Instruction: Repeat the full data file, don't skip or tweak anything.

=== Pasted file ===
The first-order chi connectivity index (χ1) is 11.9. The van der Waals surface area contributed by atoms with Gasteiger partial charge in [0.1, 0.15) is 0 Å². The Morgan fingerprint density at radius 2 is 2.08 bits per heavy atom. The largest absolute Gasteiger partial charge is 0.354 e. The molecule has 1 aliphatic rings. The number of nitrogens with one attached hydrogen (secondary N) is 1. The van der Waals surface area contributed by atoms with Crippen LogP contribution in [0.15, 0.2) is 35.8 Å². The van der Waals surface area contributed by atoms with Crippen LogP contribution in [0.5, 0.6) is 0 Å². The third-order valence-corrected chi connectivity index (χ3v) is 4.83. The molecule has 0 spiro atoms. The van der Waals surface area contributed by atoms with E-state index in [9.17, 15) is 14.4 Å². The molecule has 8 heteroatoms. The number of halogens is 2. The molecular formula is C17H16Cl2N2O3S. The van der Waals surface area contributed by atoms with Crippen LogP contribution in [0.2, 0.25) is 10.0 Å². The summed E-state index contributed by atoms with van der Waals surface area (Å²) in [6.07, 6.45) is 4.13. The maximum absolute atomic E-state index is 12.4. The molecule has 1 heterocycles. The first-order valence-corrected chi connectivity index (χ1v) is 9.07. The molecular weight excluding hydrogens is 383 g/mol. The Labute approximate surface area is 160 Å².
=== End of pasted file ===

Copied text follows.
The first-order chi connectivity index (χ1) is 11.9. The van der Waals surface area contributed by atoms with Gasteiger partial charge in [0.1, 0.15) is 0 Å². The Morgan fingerprint density at radius 2 is 2.08 bits per heavy atom. The largest absolute Gasteiger partial charge is 0.354 e. The molecule has 1 aliphatic rings. The number of nitrogens with one attached hydrogen (secondary N) is 1. The van der Waals surface area contributed by atoms with Crippen LogP contribution in [0.15, 0.2) is 35.8 Å². The van der Waals surface area contributed by atoms with Crippen LogP contribution in [0.5, 0.6) is 0 Å². The third-order valence-corrected chi connectivity index (χ3v) is 4.83. The molecule has 0 spiro atoms. The van der Waals surface area contributed by atoms with E-state index in [9.17, 15) is 14.4 Å². The molecule has 8 heteroatoms. The number of halogens is 2. The molecular formula is C17H16Cl2N2O3S. The van der Waals surface area contributed by atoms with Crippen LogP contribution in [0.2, 0.25) is 10.0 Å². The summed E-state index contributed by atoms with van der Waals surface area (Å²) in [6.07, 6.45) is 4.13. The maximum absolute atomic E-state index is 12.4. The molecule has 1 heterocycles. The first-order valence-corrected chi connectivity index (χ1v) is 9.07. The molecular weight excluding hydrogens is 383 g/mol. The Labute approximate surface area is 160 Å².